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Cotton waste‐derived biochar and compost improve early growth and AMF association in cotton

Cotton waste‐derived biochar and compost improve early growth and AMF association in cotton Improving the sustainability of cotton (Gossypium hirusutum L.) production can be achieved by returning organic matter and nutrients to degraded soils. Amendment with biochar prepared from locally available feedstocks has been suggested as a pathway to sustainability. A greenhouse study collaboratively conducted by Malian and Texas A&M investigators evaluated the effect of biochar prepared from two feedstocks readily available in northwestern Africa: cotton field residue and rice (Oryza sativa L.) hulls, on cotton plants grown to 6 wk. A composted municipal biosolid was included for comparison with the more carbon (C)‐stable biochars. Four soils of contrasting properties were included in the study. Plant growth response variables were all affected by soil type (p < .0001). Shoot height was improved by biochars and composts in all soils. Root mass was improved by amendment only in the soil with the greatest clay content. Nitrogen (N) uptake was significantly depressed, and phosphorus (P) uptake was increased under biochar and compost amendment in the most coarsely textured soil. No effect on N and P uptake was observed in the soil with the greatest clay content. Ridge regression analysis showed that arbuscular mycorrhizal fungi (AMF) root colonization was positively related to the P content of the amendments (1.41*Pamend), negatively related to soil P (–0.49*Psoil) and positively related to both soil pH (2.15*pH) and clay content (1.130*clay%). Results indicate that degraded soils may be restored through amendment with biochar created from locally available feedstock to improve sustainability of cotton production. Soil properties will determine the degree of benefit. http://www.deepdyve.com/assets/images/DeepDyve-Logo-lg.png "Agrosystems, Geosciences & Environment" Wiley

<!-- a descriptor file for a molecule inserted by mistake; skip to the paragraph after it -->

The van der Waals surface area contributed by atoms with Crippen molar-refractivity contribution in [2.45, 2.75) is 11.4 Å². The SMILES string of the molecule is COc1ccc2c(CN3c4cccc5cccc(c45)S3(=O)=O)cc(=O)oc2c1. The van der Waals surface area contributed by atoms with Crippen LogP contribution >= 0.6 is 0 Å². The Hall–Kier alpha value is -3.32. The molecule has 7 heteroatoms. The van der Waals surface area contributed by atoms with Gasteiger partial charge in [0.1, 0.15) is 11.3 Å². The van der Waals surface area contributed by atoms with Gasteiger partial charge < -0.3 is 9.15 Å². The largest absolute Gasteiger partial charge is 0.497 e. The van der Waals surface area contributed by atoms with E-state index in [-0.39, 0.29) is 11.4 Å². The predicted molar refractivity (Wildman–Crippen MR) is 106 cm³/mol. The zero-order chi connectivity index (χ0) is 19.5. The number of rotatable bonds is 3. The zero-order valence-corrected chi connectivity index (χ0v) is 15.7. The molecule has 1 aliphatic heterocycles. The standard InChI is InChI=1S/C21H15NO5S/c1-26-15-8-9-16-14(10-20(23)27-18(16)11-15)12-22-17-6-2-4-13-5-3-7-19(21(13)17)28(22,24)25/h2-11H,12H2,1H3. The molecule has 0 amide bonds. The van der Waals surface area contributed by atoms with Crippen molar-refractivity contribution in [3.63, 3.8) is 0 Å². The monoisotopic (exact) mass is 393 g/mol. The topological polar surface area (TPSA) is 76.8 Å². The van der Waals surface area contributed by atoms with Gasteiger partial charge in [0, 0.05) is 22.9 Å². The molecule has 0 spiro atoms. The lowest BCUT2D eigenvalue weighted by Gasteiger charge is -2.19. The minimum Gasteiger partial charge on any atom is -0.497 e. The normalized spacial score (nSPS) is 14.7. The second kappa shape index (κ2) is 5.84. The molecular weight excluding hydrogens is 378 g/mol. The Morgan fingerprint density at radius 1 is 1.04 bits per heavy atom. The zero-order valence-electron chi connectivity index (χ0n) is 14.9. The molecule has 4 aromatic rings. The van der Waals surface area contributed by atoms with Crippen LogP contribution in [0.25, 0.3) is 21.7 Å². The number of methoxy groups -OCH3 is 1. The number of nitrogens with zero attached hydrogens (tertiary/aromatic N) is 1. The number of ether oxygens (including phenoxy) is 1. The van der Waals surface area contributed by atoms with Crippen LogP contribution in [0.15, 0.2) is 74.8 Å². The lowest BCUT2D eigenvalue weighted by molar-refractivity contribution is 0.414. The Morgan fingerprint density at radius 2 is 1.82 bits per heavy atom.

Cotton waste‐derived biochar and compost improve early growth and AMF association in cotton

Cotton waste‐derived biochar and compost improve early growth and AMF association in cotton

"Agrosystems, Geosciences & Environment" , Volume 5 (3) – Jan 1, 2022

Abstract